The Maasai people have earned a reputation for having the most brave and intelligent warriors of any tribe in Kenya. It may be surprising then to learn that the traditional greeting passed between these fierce Maasai warriors, Kasserian Ingera, means, “And how are the children?” The Maasai culture places a high value on the well-being of its children. Even warriors with no children respond with the traditional answer, “All the children are well.” The Maasai people have not forgotten their main priority. Despite the burdens and struggles of their everyday life, the Maasai tribe ensures that the safety and proper caring of their children is their focus.

The passage of the district referendum by residents of the Tomah Area School District demonstrates a similar understanding by many people in our community that our focus must be on the safety and proper caring of our children. An investment in public education is about the future well-being of our children and our community. Many voters who no longer have children in school understand that living together in a community creates a covenant with each other and our children. Education was supported by others who didn’t have children in school when they or their children attended school. We must each continue to support the children of our community by making the needed investment to provide for their safety and well-being.

So, how are the children? Let me share a very special story about some of the students in our district.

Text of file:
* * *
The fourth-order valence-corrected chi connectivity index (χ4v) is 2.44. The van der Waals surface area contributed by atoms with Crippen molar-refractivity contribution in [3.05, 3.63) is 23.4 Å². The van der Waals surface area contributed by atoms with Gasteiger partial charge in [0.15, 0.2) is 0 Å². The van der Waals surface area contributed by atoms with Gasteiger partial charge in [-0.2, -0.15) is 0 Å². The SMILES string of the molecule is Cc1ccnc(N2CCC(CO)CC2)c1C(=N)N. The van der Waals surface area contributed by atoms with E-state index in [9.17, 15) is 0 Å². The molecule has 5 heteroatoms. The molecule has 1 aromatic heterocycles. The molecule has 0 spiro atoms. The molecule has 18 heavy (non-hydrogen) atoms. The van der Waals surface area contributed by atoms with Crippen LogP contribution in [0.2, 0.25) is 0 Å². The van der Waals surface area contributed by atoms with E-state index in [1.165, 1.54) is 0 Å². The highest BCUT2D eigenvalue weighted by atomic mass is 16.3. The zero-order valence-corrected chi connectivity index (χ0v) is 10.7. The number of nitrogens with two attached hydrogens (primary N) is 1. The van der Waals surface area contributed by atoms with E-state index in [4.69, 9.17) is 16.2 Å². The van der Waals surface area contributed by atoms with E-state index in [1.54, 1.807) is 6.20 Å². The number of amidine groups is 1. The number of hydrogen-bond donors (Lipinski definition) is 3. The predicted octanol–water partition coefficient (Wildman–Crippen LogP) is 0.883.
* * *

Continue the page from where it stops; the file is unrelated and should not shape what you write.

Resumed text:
Mrs. Katie Spiers returned this spring as the varsity girls’ soccer coach. On a recent trip to Reedsburg for their second competition and first away soccer match, one of the team players in the back stated they had an announcement and asked everyone to put their windows up. For the next 25 minutes, each of the girls took time to read a thank you note and provide “shout-outs” to the coaching staff. Mrs. Spiers and the other coaches couldn’t believe what had just happened. She shared, “What an amazing team. These young ladies had not only adjusted to a new coaching staff, but to very high expectations. They had two weeks of two-a-day practices, they endured a two-mile run twice, as well as working to be their best at every practice. The players did this with positive attitudes and support for one another. To take the time to thank us as coaches shows their strong character.”

As the bus pulled up to Reedsburg High School, the bus driver asked to speak to the girls before they got off the bus. With tears in her eyes, she told our students: “I have been driving bus for over 20 years, and I have never witnessed anything like this. You are an amazing group!”

Mrs. Spiers commented, “If we measure our future by our youth today, our future is bright! Although our team has yet to win a game, these young women are demonstrating a huge victory in the ‘game of life’.”

And how are the children? Many of them are well, as evidenced by the young women who are members of the Lady Timberwolf soccer team. Your support of the district referendum will help us to better meet the needs of all children. We want to be able to answer the question of “And how are the children?” with “All the children are well.” Thank you for supporting the additional investment in our schools and making our children a priority!

If you have any questions or comments about the information and opinions expressed in this edition of The School Bell, please contact Cindy Zahrte, district administrator, at cindyzahrte@tomah.education or 608-374-7002.

Cindy Zahrte is the superintendent of the Tomah Area School District.

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Tomah Journal editor

Steve Rundio is editor of the Tomah Journal. Contact him at 608-374-7785.

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